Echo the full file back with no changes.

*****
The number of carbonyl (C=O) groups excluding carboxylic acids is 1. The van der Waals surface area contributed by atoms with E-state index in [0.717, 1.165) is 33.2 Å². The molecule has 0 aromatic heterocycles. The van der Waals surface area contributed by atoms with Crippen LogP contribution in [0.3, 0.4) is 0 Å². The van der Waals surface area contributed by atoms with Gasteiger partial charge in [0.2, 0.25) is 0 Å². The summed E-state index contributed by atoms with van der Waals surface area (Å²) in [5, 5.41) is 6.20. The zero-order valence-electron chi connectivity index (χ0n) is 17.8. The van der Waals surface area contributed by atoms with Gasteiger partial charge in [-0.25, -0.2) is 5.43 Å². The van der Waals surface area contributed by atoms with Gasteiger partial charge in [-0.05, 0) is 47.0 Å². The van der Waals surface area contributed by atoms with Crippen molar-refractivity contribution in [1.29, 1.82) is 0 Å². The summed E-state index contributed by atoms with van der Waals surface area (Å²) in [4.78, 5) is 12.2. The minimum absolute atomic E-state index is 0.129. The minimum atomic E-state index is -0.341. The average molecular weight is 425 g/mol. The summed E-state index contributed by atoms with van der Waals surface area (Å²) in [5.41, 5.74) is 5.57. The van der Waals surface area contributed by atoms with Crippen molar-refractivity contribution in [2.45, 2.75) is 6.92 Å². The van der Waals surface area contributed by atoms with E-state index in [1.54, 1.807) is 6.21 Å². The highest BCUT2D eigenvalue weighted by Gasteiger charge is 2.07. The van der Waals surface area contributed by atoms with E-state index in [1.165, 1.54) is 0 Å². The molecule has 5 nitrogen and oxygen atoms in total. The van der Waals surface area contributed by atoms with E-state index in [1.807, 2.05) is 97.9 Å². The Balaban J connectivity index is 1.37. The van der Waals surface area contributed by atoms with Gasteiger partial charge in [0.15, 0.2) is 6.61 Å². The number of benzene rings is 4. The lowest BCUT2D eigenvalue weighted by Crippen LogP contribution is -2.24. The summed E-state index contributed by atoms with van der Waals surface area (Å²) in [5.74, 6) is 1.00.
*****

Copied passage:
The number of carbonyl (C=O) groups excluding carboxylic acids is 1. The van der Waals surface area contributed by atoms with E-state index in [0.717, 1.165) is 33.2 Å². The molecule has 0 aromatic heterocycles. The van der Waals surface area contributed by atoms with Crippen LogP contribution in [0.3, 0.4) is 0 Å². The van der Waals surface area contributed by atoms with Gasteiger partial charge in [0.2, 0.25) is 0 Å². The summed E-state index contributed by atoms with van der Waals surface area (Å²) in [5, 5.41) is 6.20. The zero-order valence-electron chi connectivity index (χ0n) is 17.8. The van der Waals surface area contributed by atoms with Gasteiger partial charge in [-0.25, -0.2) is 5.43 Å². The van der Waals surface area contributed by atoms with Gasteiger partial charge in [-0.05, 0) is 47.0 Å². The van der Waals surface area contributed by atoms with Crippen molar-refractivity contribution in [1.29, 1.82) is 0 Å². The summed E-state index contributed by atoms with van der Waals surface area (Å²) in [4.78, 5) is 12.2. The minimum absolute atomic E-state index is 0.129. The minimum atomic E-state index is -0.341. The average molecular weight is 425 g/mol. The summed E-state index contributed by atoms with van der Waals surface area (Å²) in [5.41, 5.74) is 5.57. The van der Waals surface area contributed by atoms with Crippen molar-refractivity contribution in [2.45, 2.75) is 6.92 Å². The van der Waals surface area contributed by atoms with E-state index in [1.54, 1.807) is 6.21 Å². The highest BCUT2D eigenvalue weighted by Gasteiger charge is 2.07. The van der Waals surface area contributed by atoms with E-state index in [1.165, 1.54) is 0 Å². The molecule has 5 nitrogen and oxygen atoms in total. The van der Waals surface area contributed by atoms with E-state index in [1.807, 2.05) is 97.9 Å². The Balaban J connectivity index is 1.37. The van der Waals surface area contributed by atoms with Gasteiger partial charge in [0.15, 0.2) is 6.61 Å². The number of benzene rings is 4. The lowest BCUT2D eigenvalue weighted by Crippen LogP contribution is -2.24. The summed E-state index contributed by atoms with van der Waals surface area (Å²) in [5.74, 6) is 1.00.